The German Black Eagles, the nation’s Australian Football team, will compete in the 2010 European Championships.

Germany's football underdogs

By Nick Townsend

Germany has already captured all the headlines for their exploits in one code of football, and in August they’ll have the opportunity to do it in another: Aussie Rules. Hoping to emulate the feats of Joachim Löw’s boys will be the German Black Eagles, the nation’s Australian Football team, who will be going to Sweden and Denmark to compete in the European Championships.

“I think Germany is definitely the underdog of the tournament,” says Malte Schudlich, President of Australian Football League Germany (AFLG) and founder of the Frankfurt Redbacks, highlighting a big difference to their soccer-playing counterparts.

This will be Germany’s first major tournament but a strong domestic league would suggest they’ll be more than competitive. Australian Football in Germany started in 1995 with the founding of the Munch Kangaroos and Frankfurt Redbacks, and has since grown with the establishment of clubs in Hamburg, Stuttgart, Düsseldorf and Berlin. Today there remains six clubs, encompassing ten teams, and over 300 players. “In our group we might be able to come 2nd if we can field the best possible team.”
 
Benno Bock saw his first game of Aussie Rules while visiting relatives in Brisbane when he was 17. A few years after his return he saw an advertisement in the newspaper for a club in Berlin. From his first training session he was addicted. “What appeals to the players most is the strong team feeling footy has,” says Bock, “No other sport in Germany can match up with the team camaraderie and newcomers feel that from the first session.”

In 2006, Bock returned to Australia and even managed to play a few games for the Cairns Saints reserves, the highlight of which was when his performance was described as “wunderbar" by his coach.

Unfortunately for Bock, a long-term injury will prevent him from playing for the Black Eagles in Denmark and Sweden this August, but he remains heavily involved in the promotion and development of the sport. “Most of our German players saw or played the game in its home country, Australia, either as exchange students or working travellers,” says Bock “We try everything to recruit the others: subway advertisements, Facebook advertisements, flyers, posters and word-of-mouth.”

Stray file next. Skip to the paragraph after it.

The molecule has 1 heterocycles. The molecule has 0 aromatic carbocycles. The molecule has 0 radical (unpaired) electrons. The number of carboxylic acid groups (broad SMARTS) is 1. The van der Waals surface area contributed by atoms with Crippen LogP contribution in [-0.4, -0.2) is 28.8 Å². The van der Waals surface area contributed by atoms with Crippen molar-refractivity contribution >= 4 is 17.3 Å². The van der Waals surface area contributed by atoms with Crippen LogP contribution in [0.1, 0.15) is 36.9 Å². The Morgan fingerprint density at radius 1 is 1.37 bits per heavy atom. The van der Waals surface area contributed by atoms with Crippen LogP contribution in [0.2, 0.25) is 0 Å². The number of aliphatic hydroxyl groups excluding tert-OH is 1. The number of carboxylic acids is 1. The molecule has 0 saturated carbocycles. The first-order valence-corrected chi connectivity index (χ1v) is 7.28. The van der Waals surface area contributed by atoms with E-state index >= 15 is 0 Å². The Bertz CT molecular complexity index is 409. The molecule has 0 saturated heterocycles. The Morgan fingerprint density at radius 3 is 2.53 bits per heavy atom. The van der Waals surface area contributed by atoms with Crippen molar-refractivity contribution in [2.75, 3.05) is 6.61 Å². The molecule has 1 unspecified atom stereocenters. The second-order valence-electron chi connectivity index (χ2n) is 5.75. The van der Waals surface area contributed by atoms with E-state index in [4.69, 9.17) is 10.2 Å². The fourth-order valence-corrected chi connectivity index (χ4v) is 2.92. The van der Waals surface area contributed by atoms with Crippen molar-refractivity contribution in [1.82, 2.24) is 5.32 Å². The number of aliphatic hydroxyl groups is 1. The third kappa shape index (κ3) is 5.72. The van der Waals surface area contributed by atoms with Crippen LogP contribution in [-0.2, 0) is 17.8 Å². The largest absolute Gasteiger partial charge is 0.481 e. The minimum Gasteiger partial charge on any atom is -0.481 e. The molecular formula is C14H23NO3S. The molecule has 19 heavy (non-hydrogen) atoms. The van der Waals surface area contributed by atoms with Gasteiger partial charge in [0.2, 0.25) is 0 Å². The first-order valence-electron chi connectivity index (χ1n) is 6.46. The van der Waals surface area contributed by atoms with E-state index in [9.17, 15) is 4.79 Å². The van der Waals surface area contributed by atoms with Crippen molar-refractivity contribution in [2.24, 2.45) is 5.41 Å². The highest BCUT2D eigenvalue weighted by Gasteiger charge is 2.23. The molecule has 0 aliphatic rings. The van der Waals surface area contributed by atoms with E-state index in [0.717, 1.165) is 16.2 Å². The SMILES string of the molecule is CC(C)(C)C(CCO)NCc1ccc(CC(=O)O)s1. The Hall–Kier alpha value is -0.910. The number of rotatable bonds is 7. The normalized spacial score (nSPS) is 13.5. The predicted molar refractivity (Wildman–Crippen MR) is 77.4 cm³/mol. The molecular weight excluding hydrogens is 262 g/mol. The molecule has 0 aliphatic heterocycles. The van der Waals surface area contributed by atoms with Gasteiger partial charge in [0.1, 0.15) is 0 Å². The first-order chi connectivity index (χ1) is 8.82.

With over 80 million people, Germany is the largest and most populous of the eight nations competing in the championships. While this provides a much bigger recruitment pool, it also creates larger logistical problems when it comes to coordinating and forming a national team. “The biggest challenge for the team is the difficulty of training together,” says Malte Schudlich “In the case of the European Championships only a fraction of the team will have the chance to train together over one weekend.” Selection often has to be made on the recommendation of coaches at Germany’s six clubs, and often from a limited number of training sessions.

“Being involved in organisational duties for the past four years I know that it will take a while before we have a stable structure,” says Benno Bock on the logistical difficulties they face in Germany, “It’s not going to happen if three people are doing the workload.” But as long as they continue to attract people as dedicated and passionate as Bock, then the long-term future will always look bright.

Visit the website for the European Championships in Australian Football 2010. 

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